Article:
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Getting to Warsaw and eating

I’m getting increasingly sick of aeroplane travel. Eight of the last ten flights I’ve taken have been at least an hour late in arriving. And what with the ongoing pilot disputes with RyanAir and air traffic controllers on the outs elsewhere, booking a flight and printing a boarding card no longer ensure an on-schedule departure. So we decided to go from Budapest to Warsaw by train.

Booking 8 days ahead, we got some sort of deal – and opted for first class. Two return tickets, first class, came to €126 – €58 out, €68 back. and with as much luggage as we could handle. To get there on WizzAir, without luggage, would have cost the same and more, per person. Okay so the plane door to door might have taken less than half the time (if everything was on schedule) and resulted in airport transfer costs – but the train was so much more comfortable.

There are three departures daily from Budapest (Nyugati). The 7.41 requires a change and gets into Warsaw at the same time as the 8.41, which is direct. Both arrive at 18.56 (and they did – bang on). The 7.41 connects with the 8.41 at Breclav, which explains the same arrival. The overnight takes longer – leaving at 20.15 and getting in at 9.36 the next morning. I could do the 10 hours 15 minutes but the 13 hours and 21 minutes made me baulk.

We had the carriage practically to ourselves until we crossed over into Poland. I found this strange as when we’d booked the tickets, there were only 6 seats left. But when the world and her mother came aboard, I understood. It was standing room only in the second-class carriages and the entire first class was full. The dining car, too, was fully seated. My one and only complaint (I loved the complimentary water and free newspaper when we went through Slovakia) was that the air con was up so high it was bloody freezing while the rest of the train was baking. But apart from this imbalance, it was a very pleasant trip. Plugs for the laptop, table to work on, room to stretch out and sleep. What more could a body ask for.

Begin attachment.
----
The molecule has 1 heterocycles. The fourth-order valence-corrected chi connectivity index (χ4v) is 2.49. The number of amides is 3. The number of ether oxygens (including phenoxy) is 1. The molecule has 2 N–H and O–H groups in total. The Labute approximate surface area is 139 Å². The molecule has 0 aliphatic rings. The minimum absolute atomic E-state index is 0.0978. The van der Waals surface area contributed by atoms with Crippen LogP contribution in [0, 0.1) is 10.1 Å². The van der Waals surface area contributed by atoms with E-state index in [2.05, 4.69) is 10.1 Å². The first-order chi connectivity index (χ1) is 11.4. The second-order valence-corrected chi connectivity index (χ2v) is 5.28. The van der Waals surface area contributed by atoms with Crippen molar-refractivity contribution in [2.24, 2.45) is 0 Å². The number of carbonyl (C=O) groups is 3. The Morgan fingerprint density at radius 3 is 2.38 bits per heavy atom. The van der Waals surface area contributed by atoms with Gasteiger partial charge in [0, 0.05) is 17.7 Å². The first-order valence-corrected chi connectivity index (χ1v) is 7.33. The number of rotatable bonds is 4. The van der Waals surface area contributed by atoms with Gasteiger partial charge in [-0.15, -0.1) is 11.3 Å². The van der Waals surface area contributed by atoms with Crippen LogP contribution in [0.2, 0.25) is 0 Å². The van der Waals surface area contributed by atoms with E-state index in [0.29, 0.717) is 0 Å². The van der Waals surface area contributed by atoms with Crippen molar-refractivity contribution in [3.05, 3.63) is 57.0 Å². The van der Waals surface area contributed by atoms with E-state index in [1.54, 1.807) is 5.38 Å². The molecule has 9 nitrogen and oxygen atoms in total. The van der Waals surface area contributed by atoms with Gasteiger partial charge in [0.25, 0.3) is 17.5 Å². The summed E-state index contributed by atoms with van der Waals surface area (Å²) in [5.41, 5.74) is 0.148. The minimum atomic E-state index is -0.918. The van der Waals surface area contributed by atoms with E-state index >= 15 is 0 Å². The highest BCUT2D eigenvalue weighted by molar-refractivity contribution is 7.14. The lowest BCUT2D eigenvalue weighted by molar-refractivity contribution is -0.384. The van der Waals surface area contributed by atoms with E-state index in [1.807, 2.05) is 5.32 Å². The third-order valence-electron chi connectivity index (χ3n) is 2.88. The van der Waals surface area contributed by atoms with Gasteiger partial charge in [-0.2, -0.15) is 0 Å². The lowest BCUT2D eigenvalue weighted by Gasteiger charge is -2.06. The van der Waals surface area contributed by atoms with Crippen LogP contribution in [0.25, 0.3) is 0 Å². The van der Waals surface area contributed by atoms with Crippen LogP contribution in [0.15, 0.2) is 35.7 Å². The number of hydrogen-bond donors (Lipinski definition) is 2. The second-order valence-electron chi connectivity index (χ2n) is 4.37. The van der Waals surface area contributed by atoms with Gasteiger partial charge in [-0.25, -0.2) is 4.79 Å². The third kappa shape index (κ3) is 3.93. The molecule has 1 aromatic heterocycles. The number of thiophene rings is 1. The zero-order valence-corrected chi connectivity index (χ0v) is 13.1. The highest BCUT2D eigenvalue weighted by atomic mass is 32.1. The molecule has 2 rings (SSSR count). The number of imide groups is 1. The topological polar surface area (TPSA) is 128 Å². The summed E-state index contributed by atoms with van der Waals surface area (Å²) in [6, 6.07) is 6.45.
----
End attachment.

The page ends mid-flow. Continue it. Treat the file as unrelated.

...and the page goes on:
It’s been years since I’ve been to Warsaw. But I remember being very  impressed with the city, favouring it in my mind over Kraków . I’ve yet to explore but it seems to be hopping. Last night, the street cafés in our neighbourhood were spilling over onto the sidewalks and the mood bordered on ecstatic. I wonder what’s in the Warsavian water.

Hala Koszyki warsaw

Taking a local’s advice, we headed for Hala Koszyki – a food hall over on  Koszykowa, No. 61. It is what the food hall on Hold Utca behind the American Embassy in Budapest could be, if it had communal seating and opened every night. It was great. You order from whichever place you want, take your buzzer, get your drink, find a table, and then wait.

Halla Koszyki Warsaw

We went for Cuban – jerk chicken and mango chicken with cassava hash browns. Delicious. We could have had Mexican, seafood, Thai, French, Italian, Polish – and lots more we didn’t get around to checking out. It’s a particularly good venue if you have a crowd of disparate eaters who can’t agree on where to go. In fact, when we’d been dithering earlier about a neighbourhood Georgian place (which was too hot to sit in and eat) I overheard three people arguing with the guy saying, in exasperation – Look, we can’t agree on what to eat, so we’ll go to Koszyki. What a great marketing strapline.

Hala Koszyki Warsaw

And tucked in between the resturants is a wine shop, a butchers, a bakery, a bookshop, a kitchen shop, and much more. The shops close at 6 but the restaurants and bars stay open till midnight.

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